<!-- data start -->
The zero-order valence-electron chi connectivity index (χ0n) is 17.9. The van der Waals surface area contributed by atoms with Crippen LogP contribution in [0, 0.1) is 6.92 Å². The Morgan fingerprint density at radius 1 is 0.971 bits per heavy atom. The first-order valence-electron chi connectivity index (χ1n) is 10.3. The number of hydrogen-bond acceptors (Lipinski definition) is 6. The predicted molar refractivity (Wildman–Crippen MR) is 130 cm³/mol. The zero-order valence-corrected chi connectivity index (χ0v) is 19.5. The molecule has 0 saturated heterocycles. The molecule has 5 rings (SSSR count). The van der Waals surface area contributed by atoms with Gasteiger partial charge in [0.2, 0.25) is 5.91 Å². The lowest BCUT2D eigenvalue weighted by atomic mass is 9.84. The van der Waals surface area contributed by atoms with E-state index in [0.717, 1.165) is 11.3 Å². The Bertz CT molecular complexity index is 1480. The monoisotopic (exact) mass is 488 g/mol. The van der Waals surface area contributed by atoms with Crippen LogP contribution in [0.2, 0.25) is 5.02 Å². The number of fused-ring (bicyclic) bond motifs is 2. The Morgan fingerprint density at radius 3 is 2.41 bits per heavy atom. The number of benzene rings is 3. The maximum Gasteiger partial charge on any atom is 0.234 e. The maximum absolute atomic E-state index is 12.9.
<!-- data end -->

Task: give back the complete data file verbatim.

The zero-order valence-electron chi connectivity index (χ0n) is 17.9. The van der Waals surface area contributed by atoms with Crippen LogP contribution in [0, 0.1) is 6.92 Å². The Morgan fingerprint density at radius 1 is 0.971 bits per heavy atom. The first-order valence-electron chi connectivity index (χ1n) is 10.3. The number of hydrogen-bond acceptors (Lipinski definition) is 6. The predicted molar refractivity (Wildman–Crippen MR) is 130 cm³/mol. The zero-order valence-corrected chi connectivity index (χ0v) is 19.5. The molecule has 0 saturated heterocycles. The molecule has 5 rings (SSSR count). The van der Waals surface area contributed by atoms with Gasteiger partial charge in [0.2, 0.25) is 5.91 Å². The lowest BCUT2D eigenvalue weighted by atomic mass is 9.84. The van der Waals surface area contributed by atoms with E-state index in [0.717, 1.165) is 11.3 Å². The Bertz CT molecular complexity index is 1480. The monoisotopic (exact) mass is 488 g/mol. The van der Waals surface area contributed by atoms with Crippen LogP contribution in [0.2, 0.25) is 5.02 Å². The number of fused-ring (bicyclic) bond motifs is 2. The Morgan fingerprint density at radius 3 is 2.41 bits per heavy atom. The number of benzene rings is 3. The maximum Gasteiger partial charge on any atom is 0.234 e. The maximum absolute atomic E-state index is 12.9.